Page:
Percussion Instruments

Chinese percussion instruments are usually made of:
  • Wood: e.g. zhuban (bamboo clogs), muyu (temple blocks)
  • Skin: e.g. dagu (Chinese bass drum), yaogu (waist drum)
  • Stone: e.g. qing (ancient chimes)
  • Metal: e.g. luo (gongs), bo (cymbals)
Based on sound and performance methods, one can categorise the percussion instruments into the following categories:
  • Ban lei (board category): e.g. Chinese claves, temple blocks
  • Gu lei (drum category): e.g. Chinese bass drum, timpani, Chinese tom toms
  • Bo lei (cymbal category): e.g. bells, xiaobo (small cymbals)
  • Luo lei (gong category): e.g. pitched gongs, xiaoluo (small gongs) etc.
Percussion instruments can also be categorised into being of definite pitch or of indefinite pitch:
  • Definite pitch instruments include yunluo (pitched gongs) and bianzhong (bronze bells); Indefinite pitch instruments are usually sub-categorised into high, middle or low-pitched because of their indefinite values.
  • High-pitched instruments include temple blocks and pengling (bells);b. Middle-pitched instruments include jingluo (opera gongs), jingbo (opera cymbals) and paigu (Chinese tom toms);c. Low-pitched instruments include dingyingu (timpani) and dagu (Chinese bass drum).

In most Chinese instrumental music, the percussion section serves to create an atmosphere or set the tempo for the orchestra to follow. In Chinese opera, the percussion section is most responsible for the dramatic feel. It is capable of deepening an actor’s character, complimenting singing and pushing for a climax.

Taken from:

Mu Yu 木鱼

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The Mu Yu (pronounced Moo You) is a hammered wood block instrument that is made into different sizes that are partially hollowed out giving it a knocking sound
The wooden fish, also known as the muyu and sometimes known as a Chinese block, is a wooden percussion instrument similar to the Western wood block. The wooden fish is used by monks and laity in the Mahayana Buddhist tradition. It is often used during rituals usually involving the recitation of sutras, mantras, or other Buddhist texts. There are two kinds of wooden fish. One of them is the traditional instrument that is round in shape and often made out of wood.Another type of wooden fish is literally in the shape of a fish.

Ban 板

The ban is the Chinese version of the wood block, made of two pieces of wood linked together as a wood clapper. The note that it produces is short and its sound is bright. It is used in all kinds of music ensembles, especially in traditional north Chinese operas where it provides the rhythm for the singers.

Gu 鼓

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The drum is probably the oldest human instrument. In ancient China, large drums (gu) were sounded to launch an attack during battle, thus intimidating the enemy and boosting the morale of the army. Drums of various sizes were also used for religious and ceremonial occasions. There are many kinds of drum - the twirling "rattle" drum, the hanging drum, the drum suspended on a foot frame to be beaten with two wooden sticks and the drum on a pedestal. Drums can be made of metal, bamboo or animal skin. Chinese drums are usually made of wood and stretched buffalo skin, and are played with a pair of thin drumsticks. In orchestras they are often used to portray scenes of vibrancy and majesty. In recent years, various techniques of playing the gu have been developed. For example, the skin is sometimes pressed in different parts to produce varying pitches, while the running of the drumsticks along the studded sides of the gu is also commonly used in many musical pieces.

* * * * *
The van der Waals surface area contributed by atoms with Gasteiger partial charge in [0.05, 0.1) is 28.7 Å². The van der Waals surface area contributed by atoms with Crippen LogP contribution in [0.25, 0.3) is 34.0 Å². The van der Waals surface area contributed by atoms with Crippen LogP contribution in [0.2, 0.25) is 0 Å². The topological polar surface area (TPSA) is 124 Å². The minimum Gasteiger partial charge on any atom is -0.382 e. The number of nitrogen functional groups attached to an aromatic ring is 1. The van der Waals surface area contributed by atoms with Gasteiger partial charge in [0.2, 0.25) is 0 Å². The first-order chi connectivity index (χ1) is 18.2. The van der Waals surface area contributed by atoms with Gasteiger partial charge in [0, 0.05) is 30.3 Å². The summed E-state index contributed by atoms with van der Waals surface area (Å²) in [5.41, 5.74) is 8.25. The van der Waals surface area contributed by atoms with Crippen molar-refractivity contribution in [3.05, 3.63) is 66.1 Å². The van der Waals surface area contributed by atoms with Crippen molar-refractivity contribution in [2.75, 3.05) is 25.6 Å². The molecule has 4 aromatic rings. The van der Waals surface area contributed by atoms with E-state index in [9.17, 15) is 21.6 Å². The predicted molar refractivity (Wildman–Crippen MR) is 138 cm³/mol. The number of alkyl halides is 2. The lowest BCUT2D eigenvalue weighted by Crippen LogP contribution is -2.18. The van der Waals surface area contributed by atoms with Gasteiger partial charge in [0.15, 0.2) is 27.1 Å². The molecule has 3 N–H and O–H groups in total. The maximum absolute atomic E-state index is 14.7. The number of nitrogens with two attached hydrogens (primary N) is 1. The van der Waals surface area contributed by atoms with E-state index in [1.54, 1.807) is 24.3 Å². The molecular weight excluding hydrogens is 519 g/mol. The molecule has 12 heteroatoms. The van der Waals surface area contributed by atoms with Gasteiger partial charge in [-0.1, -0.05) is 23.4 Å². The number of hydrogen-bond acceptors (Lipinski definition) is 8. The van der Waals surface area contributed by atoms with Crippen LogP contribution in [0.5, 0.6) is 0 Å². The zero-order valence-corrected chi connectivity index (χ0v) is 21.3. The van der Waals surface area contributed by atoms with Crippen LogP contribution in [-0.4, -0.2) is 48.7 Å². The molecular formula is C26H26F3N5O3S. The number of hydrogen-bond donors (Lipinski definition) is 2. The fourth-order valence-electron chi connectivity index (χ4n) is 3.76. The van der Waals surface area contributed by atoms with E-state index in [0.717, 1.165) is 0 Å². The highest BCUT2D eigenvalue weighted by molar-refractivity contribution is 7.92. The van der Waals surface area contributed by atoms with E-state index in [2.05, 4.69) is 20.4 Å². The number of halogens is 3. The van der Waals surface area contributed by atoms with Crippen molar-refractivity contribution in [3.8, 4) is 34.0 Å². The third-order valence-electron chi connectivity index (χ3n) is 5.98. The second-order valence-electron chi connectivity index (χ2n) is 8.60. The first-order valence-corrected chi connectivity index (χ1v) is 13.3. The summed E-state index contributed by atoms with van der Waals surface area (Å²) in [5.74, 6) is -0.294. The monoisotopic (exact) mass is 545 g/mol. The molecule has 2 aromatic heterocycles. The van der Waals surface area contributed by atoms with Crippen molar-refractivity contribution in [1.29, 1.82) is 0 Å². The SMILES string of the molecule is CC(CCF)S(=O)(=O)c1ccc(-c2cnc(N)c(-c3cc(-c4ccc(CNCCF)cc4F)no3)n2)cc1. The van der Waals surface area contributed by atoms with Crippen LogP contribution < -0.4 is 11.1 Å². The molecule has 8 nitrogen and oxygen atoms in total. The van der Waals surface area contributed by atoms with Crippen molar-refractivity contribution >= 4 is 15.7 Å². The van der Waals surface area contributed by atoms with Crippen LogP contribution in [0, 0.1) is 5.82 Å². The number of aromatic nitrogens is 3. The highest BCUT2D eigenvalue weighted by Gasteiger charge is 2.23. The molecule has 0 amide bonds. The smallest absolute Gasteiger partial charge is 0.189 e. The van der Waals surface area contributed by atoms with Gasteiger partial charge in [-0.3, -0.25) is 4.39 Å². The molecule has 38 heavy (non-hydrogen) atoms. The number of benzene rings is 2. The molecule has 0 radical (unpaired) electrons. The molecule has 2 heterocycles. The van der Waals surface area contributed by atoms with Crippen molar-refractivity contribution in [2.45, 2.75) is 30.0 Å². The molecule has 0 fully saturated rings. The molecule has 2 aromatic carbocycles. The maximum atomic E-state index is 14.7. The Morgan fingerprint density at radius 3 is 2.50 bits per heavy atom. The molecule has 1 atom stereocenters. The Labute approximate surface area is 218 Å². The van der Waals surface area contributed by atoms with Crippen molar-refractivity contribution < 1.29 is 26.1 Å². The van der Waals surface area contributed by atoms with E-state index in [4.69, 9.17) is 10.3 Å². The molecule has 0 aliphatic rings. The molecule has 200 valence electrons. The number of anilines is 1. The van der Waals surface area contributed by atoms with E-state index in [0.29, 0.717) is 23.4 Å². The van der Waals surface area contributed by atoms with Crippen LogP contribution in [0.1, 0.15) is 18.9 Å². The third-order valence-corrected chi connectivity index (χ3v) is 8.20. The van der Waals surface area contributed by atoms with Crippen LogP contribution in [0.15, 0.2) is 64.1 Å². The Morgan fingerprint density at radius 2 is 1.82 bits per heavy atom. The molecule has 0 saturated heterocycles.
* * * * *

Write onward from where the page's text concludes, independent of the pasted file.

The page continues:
Bo 钹

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The Bo (pronounced Bwo) are small cymbal type percussion instruments about 6 inches in diameter. They are used in many types of music especially the local folk opera music。
The cymbals, known in China as the bo or cha, come in a pair and are made of brass. A loud sound is produced when they are banged or rubbed together. They can also be played by tapping a stick on their rims, as in modern drum sets. Chinese cymbals come in different sizes. The bigger ones are loud and booming and are used in ensembles and opera and on ceremonial occasions. The small ones are bright and clear and can be used to depict happiness and liveliness, for example in the traditional Chinese Lion Dance.

Bianzhong 编钟

The bianzhong ("arranged chimes") is one of the most distinctive and amazing percussion instruments known in Chinese history. A set of large bells of different pitches is hung on a rack and struck on the rim with small metal sticks or a long rod, producing chiming melodies. The first bianzhong were made from clay 4000 years ago, then from copper in the Shang Dynasty (1600 - 1046 BC). In the Zhou Dynasty (1046 - 256 BC), beautifully decorated bronze bianzhong became the centerpieces of court music in sets numbering from 6 to 65. However, the cost and metallurgical skill involved in casting these heavy bells led to a decline in popularity from the Han Dynasty (206 BC - 220 AD) onwards. In 1978, the first known extant set of 65 bianzhong was unearthed by Chinese archaeologists from the tomb of the Warring States (475 - 221 BC) Marquis of Zeng 曾侯. This bianzhong was used in the Chinese composer Tan Dun's "Symphony 1997", celebrating Hong Kong's reunification with China. Today, most existing 65-piece bianzhong are reproductions of this set.